Turkey's Kale eyes F-35 options during U.S. spat
Can Sezer


ISTANBUL (Reuters) - Turkish aerospace manufacturer Kale Group said on Monday if disagreements between Ankara and Washington curb parts orders and exclude it from an F-35 project, then any lost sales would be offset by turning to civil aviation.

Turkish President Tayyip Erdogan has not backed down from the planned purchase of a Russian S-400 missile defence system that the United States has said would compromise the security of stealth F-35 fighter jets, which Turkey also plans to buy.

NATO ally Turkey has said it will take delivery of the S-400s in July, even while sources told Reuters earlier this month that Washington had halted delivery of F-35-related equipment to the country, marking the first concrete U.S. step to block its delivery.

“There has been no impact on our business so far,” Kale vice president Osman Okyay told reporters on Monday. “These are large, complex parts and manufacturing continues uninterrupted. We have a five-year backlog of orders.”

Kale Group and its subsidiary manufacture the cockpit and front fuselage parts for the F-35. Kale Pratt & Whitney, a partnership with the Pratt & Whitney division of U.S.-based United Technologies, produces engine parts for the plane.

“Our utmost desire is that Turkey continues to be a part of this project. However we have a plan B if Turkey leaves the project,” Okyay said. “If this were to happen, we’ll aim to offset its impact (on the company) by producing more civil and commercial aviation parts.”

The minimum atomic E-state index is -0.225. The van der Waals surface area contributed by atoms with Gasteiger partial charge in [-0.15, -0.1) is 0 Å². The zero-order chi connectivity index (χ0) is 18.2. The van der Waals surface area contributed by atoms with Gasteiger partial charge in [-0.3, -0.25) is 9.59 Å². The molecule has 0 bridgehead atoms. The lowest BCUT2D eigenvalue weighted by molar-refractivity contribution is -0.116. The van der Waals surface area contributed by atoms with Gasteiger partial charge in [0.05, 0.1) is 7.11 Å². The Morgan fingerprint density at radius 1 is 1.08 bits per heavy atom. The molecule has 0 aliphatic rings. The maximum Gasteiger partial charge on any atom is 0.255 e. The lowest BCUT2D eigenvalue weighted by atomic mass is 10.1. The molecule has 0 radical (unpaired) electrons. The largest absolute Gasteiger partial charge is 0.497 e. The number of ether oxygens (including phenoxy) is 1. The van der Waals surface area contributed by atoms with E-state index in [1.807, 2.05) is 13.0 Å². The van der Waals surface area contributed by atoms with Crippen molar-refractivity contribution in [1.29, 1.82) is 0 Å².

Kale produces parts for both Boeing and Airbus, however Okyay did not elaborate on these businesses specifically.

Washington says the S-400s are incompatible with NATO’s defence network and would pose a threat since S-400s’ radar may learn how to spot and track the F-35 and make it less able to evade Russian weapons in the future.

In March, Reuters reported that Washington was exploring whether it could remove Turkey from F-35 production.

Disagreement over the F-35 is one of a series of diplomatic disputes between the North Atlantic Treaty Organisation members. There are also differences over Turkish demands that the United States extradite Islamic cleric Fethullah Gulen, Middle East policy, the war in Syria, and sanctions on Iran.

In 2017, Kale said it would set up a joint venture with Britain’s Rolls-Royce to develop aircraft engines after a UK-Turkish defence deal worth more than 100 million pounds was signed to develop Turkish fighter jets.

But last month Rolls-Royce said it had scaled back efforts to join the Turkish programme and Kale subsequently said it was waiting for Turkey’s defence industry directorate to respond to its final offer for the programme.

“As far as I know, they are looking positively at our offer, but so far they haven’t made a decision,” Okyay said of the directorate.

He said authorities were considering three alternatives for the engine supply of TF-X, a fighter jet in early design stage. An off-the-shelf engine from General Electric or Eurojet was viewed as an interim option, with the Kale engine seen as an intermediate alternative, Okyay added.